For us, it's about being open, honest and transparent about what we're doing.

We don't want to hide the successes – and failures – of the things we try. It's just as important that we learn from our mistakes as our triumphs.

So if we try something and it doesn't work … well, here's the data.

Up to now, we've been open(ish) about our results. They're on a wall, visible to everyone who comes to see us, and updated every day.

But they're invisible to people who don't come to visit. And updates are manual. So we thought it would be a good idea to automate them, and to publish them publicly. And update them more frequently.

Every hour? Every minute? every second?

Very short update frequency seemed overkill for our needs. The truth is, though, that we didn't, and still don't, know.

So we thought we'd try to find out what the best thing is to do. And you, dear reader, are part of our experiment.
Continue reading “Open up”

About David O'Brien

I'm a service designer in Scottish Enterprise's unsurprisingly-named service design team. I've been involved in the web for over 20 years, one way or another.

Making it up

Reading Time: 2 minutesI remember childhood games where my friends and I would say:

Make it that you’re a baddie and I’m the goodie.

Then 5 minutes later someone would declare:

Make it that we’re hiding and you cannae see us.

Or:

Make it that we can fly so when you find us we just fly away.

I’ve been on holiday for a few days, and I’ve been thinking about that phrase. “Make it that …”

Children playing
Make it that …

It’s like my 6-year-old self and my playmates really believed we could bend reality to our imaginations. If we decided we should make things this way, they would just be that way.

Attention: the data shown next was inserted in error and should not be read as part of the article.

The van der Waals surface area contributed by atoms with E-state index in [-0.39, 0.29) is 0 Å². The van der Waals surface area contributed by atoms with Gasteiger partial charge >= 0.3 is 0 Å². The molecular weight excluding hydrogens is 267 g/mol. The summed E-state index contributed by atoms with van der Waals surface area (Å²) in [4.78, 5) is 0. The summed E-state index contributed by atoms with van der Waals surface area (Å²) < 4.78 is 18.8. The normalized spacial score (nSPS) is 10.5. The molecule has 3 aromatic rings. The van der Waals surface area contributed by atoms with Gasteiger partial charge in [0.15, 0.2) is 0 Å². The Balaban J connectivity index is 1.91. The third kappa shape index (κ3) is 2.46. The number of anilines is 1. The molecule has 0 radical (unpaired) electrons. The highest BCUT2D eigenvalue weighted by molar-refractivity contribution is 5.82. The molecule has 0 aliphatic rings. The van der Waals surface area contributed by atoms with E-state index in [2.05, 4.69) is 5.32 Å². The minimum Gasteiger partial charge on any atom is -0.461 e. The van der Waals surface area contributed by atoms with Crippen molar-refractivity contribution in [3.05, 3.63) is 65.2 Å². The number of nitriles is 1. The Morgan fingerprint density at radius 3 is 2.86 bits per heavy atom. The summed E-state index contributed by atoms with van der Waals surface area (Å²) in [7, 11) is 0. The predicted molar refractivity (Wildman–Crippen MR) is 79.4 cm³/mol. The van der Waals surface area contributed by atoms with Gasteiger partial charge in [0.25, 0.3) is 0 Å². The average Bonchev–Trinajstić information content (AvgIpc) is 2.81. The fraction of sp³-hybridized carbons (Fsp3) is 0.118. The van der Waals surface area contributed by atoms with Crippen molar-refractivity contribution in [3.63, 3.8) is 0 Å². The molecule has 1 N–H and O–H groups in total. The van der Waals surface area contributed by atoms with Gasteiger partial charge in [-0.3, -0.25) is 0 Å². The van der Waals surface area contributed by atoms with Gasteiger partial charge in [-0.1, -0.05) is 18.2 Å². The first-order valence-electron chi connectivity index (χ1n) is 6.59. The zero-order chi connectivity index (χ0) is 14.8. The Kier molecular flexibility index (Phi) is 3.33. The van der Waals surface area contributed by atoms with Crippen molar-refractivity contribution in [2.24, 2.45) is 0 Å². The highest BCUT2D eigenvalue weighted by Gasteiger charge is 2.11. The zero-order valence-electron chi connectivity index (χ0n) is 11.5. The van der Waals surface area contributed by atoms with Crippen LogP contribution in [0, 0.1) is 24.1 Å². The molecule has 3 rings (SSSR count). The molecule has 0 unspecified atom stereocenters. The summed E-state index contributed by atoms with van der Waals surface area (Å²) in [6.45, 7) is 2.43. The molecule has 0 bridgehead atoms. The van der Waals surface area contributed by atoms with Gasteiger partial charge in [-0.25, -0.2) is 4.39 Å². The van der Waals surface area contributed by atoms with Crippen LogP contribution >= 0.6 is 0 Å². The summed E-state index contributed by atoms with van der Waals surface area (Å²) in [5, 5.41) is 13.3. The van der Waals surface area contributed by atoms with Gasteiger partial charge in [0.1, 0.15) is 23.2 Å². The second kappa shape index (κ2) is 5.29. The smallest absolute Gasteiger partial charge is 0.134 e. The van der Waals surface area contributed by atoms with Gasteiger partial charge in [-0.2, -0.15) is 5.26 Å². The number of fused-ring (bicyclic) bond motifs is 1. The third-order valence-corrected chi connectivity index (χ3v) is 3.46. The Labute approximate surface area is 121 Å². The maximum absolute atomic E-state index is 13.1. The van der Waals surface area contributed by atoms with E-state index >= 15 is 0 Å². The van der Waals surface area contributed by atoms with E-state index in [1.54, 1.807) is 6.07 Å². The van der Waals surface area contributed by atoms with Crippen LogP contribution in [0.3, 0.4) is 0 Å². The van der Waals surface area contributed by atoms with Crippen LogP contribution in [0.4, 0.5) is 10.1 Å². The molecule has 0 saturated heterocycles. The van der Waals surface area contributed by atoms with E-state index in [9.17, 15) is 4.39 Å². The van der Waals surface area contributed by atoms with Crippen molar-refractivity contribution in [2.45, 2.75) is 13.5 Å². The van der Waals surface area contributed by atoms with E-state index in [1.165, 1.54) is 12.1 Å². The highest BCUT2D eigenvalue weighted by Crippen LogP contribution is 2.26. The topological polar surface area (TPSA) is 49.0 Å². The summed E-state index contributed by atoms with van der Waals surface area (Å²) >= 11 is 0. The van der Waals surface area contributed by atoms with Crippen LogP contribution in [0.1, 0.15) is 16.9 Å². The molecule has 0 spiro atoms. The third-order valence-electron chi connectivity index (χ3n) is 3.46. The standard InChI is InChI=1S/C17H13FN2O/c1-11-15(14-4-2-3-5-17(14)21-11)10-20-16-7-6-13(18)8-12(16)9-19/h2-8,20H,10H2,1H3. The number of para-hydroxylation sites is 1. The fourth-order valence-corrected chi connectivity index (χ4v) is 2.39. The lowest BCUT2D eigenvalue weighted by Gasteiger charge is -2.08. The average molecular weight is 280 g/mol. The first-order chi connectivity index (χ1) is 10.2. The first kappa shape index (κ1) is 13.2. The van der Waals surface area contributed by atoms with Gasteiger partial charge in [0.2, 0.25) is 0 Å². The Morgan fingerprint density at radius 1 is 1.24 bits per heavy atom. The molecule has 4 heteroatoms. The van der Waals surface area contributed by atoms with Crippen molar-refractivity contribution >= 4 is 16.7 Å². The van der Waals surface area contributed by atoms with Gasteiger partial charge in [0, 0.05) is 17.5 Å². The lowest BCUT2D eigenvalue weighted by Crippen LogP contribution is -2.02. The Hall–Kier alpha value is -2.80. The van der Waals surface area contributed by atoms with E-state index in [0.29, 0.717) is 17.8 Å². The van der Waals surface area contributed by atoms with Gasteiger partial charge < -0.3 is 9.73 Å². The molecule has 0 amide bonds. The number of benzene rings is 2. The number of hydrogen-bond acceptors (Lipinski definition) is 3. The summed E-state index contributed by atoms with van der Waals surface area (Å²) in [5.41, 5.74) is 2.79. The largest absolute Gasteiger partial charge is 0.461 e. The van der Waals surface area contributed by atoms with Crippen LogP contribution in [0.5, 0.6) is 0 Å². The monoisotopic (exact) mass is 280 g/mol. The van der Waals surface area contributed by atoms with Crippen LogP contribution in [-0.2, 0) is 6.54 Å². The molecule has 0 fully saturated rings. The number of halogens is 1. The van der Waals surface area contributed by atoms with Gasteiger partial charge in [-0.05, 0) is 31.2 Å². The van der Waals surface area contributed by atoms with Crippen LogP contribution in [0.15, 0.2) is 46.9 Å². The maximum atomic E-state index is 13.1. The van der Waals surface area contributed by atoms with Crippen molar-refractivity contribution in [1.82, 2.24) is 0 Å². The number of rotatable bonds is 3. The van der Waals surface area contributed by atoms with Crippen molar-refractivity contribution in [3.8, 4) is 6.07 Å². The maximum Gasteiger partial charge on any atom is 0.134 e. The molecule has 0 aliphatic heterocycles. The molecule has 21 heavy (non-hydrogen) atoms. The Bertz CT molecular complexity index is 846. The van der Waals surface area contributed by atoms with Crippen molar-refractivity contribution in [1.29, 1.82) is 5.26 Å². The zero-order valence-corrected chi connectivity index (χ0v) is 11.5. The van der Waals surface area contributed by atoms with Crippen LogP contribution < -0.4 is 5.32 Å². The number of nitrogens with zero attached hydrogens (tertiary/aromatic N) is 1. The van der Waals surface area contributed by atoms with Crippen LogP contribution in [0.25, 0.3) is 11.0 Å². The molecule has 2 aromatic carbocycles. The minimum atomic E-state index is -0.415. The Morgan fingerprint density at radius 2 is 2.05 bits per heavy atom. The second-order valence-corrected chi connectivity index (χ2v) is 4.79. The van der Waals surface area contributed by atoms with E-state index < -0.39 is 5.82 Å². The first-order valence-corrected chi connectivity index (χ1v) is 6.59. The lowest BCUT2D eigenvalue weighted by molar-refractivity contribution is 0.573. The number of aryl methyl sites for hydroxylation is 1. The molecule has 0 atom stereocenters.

Of course they would.

Then I grew up and discovered that, unfortunately, the world doesn’t work like that.

But what if – in our work, at least – it did?

Continue reading “Making it up”

About David O'Brien

I'm a service designer in Scottish Enterprise's unsurprisingly-named service design team. I've been involved in the web for over 20 years, one way or another.

Love’s the needle, not the North*

Reading Time: 2 minutesIn a previous post, I said that big design up-front was a recipe for disaster.

And it is. So what’s the alternative?

The answer is not to plan less, but to plan more.

IMG_0392

Just don’t do it all at once. Plan the next week or two, do what you planned, and learn something.

We plan a lot. But we do it in small chunks. Lego-sized. Frequently. And regularly.

Because we recognise that the future is uncertain. We can’t predict it.

It’s pretty simple really. Don’t pretend that you know what will be happening in six months’ time. Accept that you won’t.

And move your planning cycle into a place where you can have some degree of certainty,

It’s like the weather forecast. We know what will happen in the next few hours with pretty-much 100% certainty.

After that, things get fuzzy. The weather next week looks cold, but that could change tomorrow.

And after that … well, the weather forecast two weeks from now is pretty much wishful thinking, even with the best brains and massive computation that the met office can throw at it.

This is what we’re about; what can we get done in the next week or two?

What can we get out there in front of actual people?

What will they do with it? And, in two weeks’ time, what will we do with that?

* If anyone got this far, the headline is a line from an Andrew Greig poem. My interpretation of it is that the thing pointing the direction we’re travelling in is not so important; where we’re heading for is.

About David O'Brien

I'm a service designer in Scottish Enterprise's unsurprisingly-named service design team. I've been involved in the web for over 20 years, one way or another.

Stop starting. Start finishing

Reading Time: 3 minutes

Can you run this report and get it to me by Thursday morning?